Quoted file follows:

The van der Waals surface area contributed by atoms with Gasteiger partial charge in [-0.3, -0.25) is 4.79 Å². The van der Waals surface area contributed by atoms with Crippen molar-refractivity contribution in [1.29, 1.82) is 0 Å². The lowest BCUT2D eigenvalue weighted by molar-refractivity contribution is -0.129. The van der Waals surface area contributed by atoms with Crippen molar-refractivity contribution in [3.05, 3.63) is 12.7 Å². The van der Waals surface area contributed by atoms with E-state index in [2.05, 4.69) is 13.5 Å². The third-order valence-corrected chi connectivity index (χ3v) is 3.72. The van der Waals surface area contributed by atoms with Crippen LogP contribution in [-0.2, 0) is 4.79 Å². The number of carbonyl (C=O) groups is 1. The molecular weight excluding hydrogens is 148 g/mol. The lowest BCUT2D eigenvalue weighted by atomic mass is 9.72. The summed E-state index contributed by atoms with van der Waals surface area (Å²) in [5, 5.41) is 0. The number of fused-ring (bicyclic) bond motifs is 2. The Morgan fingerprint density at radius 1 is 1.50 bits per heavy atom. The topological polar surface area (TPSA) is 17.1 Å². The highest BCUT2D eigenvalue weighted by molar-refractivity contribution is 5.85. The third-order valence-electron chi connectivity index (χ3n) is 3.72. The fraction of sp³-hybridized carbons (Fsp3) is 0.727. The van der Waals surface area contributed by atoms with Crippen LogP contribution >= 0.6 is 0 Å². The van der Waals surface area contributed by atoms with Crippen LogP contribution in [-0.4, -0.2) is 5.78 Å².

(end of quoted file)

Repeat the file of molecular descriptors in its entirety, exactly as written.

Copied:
The van der Waals surface area contributed by atoms with Gasteiger partial charge in [-0.3, -0.25) is 4.79 Å². The van der Waals surface area contributed by atoms with Crippen molar-refractivity contribution in [1.29, 1.82) is 0 Å². The lowest BCUT2D eigenvalue weighted by molar-refractivity contribution is -0.129. The van der Waals surface area contributed by atoms with Crippen molar-refractivity contribution in [3.05, 3.63) is 12.7 Å². The van der Waals surface area contributed by atoms with E-state index in [2.05, 4.69) is 13.5 Å². The third-order valence-corrected chi connectivity index (χ3v) is 3.72. The van der Waals surface area contributed by atoms with Crippen LogP contribution in [-0.2, 0) is 4.79 Å². The number of carbonyl (C=O) groups is 1. The molecular weight excluding hydrogens is 148 g/mol. The lowest BCUT2D eigenvalue weighted by atomic mass is 9.72. The summed E-state index contributed by atoms with van der Waals surface area (Å²) in [5, 5.41) is 0. The number of fused-ring (bicyclic) bond motifs is 2. The Morgan fingerprint density at radius 1 is 1.50 bits per heavy atom. The topological polar surface area (TPSA) is 17.1 Å². The highest BCUT2D eigenvalue weighted by molar-refractivity contribution is 5.85. The third-order valence-electron chi connectivity index (χ3n) is 3.72. The fraction of sp³-hybridized carbons (Fsp3) is 0.727. The van der Waals surface area contributed by atoms with Crippen LogP contribution >= 0.6 is 0 Å². The van der Waals surface area contributed by atoms with Crippen LogP contribution in [-0.4, -0.2) is 5.78 Å².